Challenging the <i>Wigglesworthia</i>, <i>Sodalis</i>, <i>Wolbachia</i> symbiosis dogma in tsetse flies: <i>Spiroplasma</i> is present in both laboratory and natural populations

Doudoumis, V, Blow, F, Saridaki, A, Augustinos, A, Dyer, NA, Goodhead, I, Solano, P, Rayaisse, J-B, Takac, P, Mekonnen, S
et al (show 5 more authors) (2017) Challenging the <i>Wigglesworthia</i>, <i>Sodalis</i>, <i>Wolbachia</i> symbiosis dogma in tsetse flies: <i>Spiroplasma</i> is present in both laboratory and natural populations. SCIENTIFIC REPORTS, 7 (1). 4699-.

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Profiling of wild and laboratory tsetse populations using 16S rRNA gene amplicon sequencing allowed us to examine whether the "Wigglesworthia-Sodalis-Wolbachia dogma" operates across species and populations. The most abundant taxa, in wild and laboratory populations, were Wigglesworthia (the primary endosymbiont), Sodalis and Wolbachia as previously characterized. The species richness of the microbiota was greater in wild than laboratory populations. Spiroplasma was identified as a new symbiont exclusively in Glossina fuscipes fuscipes and G. tachinoides, members of the palpalis sub-group, and the infection prevalence in several laboratory and natural populations was surveyed. Multi locus sequencing typing (MLST) analysis identified two strains of tsetse-associated Spiroplasma, present in G. f. fuscipes and G. tachinoides. Spiroplasma density in G. f. fuscipes larva guts was significantly higher than in guts from teneral and 15-day old male and female adults. In gonads of teneral and 15-day old insects, Spiroplasma density was higher in testes than ovaries, and was significantly higher density in live versus prematurely deceased females indicating a potentially mutualistic association. Higher Spiroplasma density in testes than in ovaries was also detected by fluorescent in situ hybridization in G. f. fuscipes.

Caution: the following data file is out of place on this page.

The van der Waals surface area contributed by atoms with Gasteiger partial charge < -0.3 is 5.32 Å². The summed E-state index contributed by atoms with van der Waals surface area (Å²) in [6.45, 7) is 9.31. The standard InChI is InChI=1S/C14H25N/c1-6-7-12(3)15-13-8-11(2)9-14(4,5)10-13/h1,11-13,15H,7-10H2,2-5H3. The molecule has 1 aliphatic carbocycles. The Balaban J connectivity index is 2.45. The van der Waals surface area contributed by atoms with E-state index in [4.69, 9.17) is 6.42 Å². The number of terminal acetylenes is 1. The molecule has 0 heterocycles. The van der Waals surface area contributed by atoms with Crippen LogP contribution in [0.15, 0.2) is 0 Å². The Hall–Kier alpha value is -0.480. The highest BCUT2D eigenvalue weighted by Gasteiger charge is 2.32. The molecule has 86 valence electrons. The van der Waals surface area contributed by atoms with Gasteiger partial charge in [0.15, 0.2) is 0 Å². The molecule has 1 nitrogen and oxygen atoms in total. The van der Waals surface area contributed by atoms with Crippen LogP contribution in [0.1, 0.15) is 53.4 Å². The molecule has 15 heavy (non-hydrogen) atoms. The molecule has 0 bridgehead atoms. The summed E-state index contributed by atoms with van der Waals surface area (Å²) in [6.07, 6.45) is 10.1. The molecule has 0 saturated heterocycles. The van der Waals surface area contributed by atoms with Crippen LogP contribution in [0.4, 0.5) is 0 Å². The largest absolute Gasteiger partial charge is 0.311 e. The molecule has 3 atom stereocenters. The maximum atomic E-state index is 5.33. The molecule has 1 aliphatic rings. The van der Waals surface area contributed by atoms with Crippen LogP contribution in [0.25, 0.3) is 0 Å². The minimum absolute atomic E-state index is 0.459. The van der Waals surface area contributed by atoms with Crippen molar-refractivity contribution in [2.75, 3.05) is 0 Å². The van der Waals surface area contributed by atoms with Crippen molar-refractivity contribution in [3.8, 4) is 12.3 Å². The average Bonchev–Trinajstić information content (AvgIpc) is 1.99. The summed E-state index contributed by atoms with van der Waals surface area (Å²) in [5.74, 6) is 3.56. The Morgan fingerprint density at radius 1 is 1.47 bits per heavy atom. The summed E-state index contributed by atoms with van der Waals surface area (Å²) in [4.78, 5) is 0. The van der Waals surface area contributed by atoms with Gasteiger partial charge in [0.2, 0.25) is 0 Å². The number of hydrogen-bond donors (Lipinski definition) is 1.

Item Type: Article
Uncontrolled Keywords: Ovary, Testis, Animals, Animals, Wild, Tsetse Flies, Enterobacteriaceae, Wigglesworthia, Spiroplasma, Wolbachia, RNA, Ribosomal, 16S, Sequence Analysis, RNA, Phylogeny, Symbiosis, Species Specificity, Tissue Distribution, Female, Male, Multilocus Sequence Typing, High-Throughput Nucleotide Sequencing
Depositing User: Symplectic Admin
Date Deposited: 30 May 2017 07:40
Last Modified: 07 Oct 2023 12:23
DOI: 10.1038/s41598-017-04740-3
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